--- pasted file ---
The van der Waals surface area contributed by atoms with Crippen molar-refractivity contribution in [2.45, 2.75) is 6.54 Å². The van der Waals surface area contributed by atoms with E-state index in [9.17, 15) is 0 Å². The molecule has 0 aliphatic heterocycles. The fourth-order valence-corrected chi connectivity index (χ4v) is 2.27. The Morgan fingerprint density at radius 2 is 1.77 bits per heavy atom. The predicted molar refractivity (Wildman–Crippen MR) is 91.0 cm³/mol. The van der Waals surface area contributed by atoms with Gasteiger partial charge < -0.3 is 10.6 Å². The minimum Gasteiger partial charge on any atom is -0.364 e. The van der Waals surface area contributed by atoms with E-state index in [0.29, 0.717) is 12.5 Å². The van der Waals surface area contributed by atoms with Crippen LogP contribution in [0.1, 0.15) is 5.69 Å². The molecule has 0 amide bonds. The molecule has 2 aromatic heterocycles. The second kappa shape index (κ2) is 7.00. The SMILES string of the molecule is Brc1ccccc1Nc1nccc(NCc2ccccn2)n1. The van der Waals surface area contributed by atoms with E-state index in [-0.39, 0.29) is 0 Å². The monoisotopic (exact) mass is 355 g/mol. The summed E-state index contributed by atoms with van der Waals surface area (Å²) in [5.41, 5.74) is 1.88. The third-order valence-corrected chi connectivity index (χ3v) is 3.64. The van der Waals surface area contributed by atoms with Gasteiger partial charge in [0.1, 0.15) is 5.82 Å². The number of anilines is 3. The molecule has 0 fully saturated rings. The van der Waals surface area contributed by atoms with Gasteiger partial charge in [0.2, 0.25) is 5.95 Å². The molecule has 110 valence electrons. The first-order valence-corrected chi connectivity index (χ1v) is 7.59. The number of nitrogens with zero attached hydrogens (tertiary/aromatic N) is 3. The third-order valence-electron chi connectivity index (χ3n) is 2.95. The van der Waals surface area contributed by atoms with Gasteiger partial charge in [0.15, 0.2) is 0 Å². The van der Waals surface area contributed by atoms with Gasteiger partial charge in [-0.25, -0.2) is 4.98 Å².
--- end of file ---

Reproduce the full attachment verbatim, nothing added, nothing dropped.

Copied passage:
The van der Waals surface area contributed by atoms with Crippen molar-refractivity contribution in [2.45, 2.75) is 6.54 Å². The van der Waals surface area contributed by atoms with E-state index in [9.17, 15) is 0 Å². The molecule has 0 aliphatic heterocycles. The fourth-order valence-corrected chi connectivity index (χ4v) is 2.27. The Morgan fingerprint density at radius 2 is 1.77 bits per heavy atom. The predicted molar refractivity (Wildman–Crippen MR) is 91.0 cm³/mol. The van der Waals surface area contributed by atoms with Gasteiger partial charge < -0.3 is 10.6 Å². The minimum Gasteiger partial charge on any atom is -0.364 e. The van der Waals surface area contributed by atoms with E-state index in [0.29, 0.717) is 12.5 Å². The van der Waals surface area contributed by atoms with Crippen LogP contribution in [0.1, 0.15) is 5.69 Å². The molecule has 0 amide bonds. The molecule has 2 aromatic heterocycles. The second kappa shape index (κ2) is 7.00. The SMILES string of the molecule is Brc1ccccc1Nc1nccc(NCc2ccccn2)n1. The van der Waals surface area contributed by atoms with E-state index in [-0.39, 0.29) is 0 Å². The monoisotopic (exact) mass is 355 g/mol. The summed E-state index contributed by atoms with van der Waals surface area (Å²) in [5.41, 5.74) is 1.88. The third-order valence-corrected chi connectivity index (χ3v) is 3.64. The van der Waals surface area contributed by atoms with Gasteiger partial charge in [0.1, 0.15) is 5.82 Å². The number of anilines is 3. The molecule has 0 fully saturated rings. The van der Waals surface area contributed by atoms with Gasteiger partial charge in [0.2, 0.25) is 5.95 Å². The molecule has 110 valence electrons. The first-order valence-corrected chi connectivity index (χ1v) is 7.59. The number of nitrogens with zero attached hydrogens (tertiary/aromatic N) is 3. The third-order valence-electron chi connectivity index (χ3n) is 2.95. The van der Waals surface area contributed by atoms with Gasteiger partial charge in [0.15, 0.2) is 0 Å². The van der Waals surface area contributed by atoms with Gasteiger partial charge in [-0.25, -0.2) is 4.98 Å².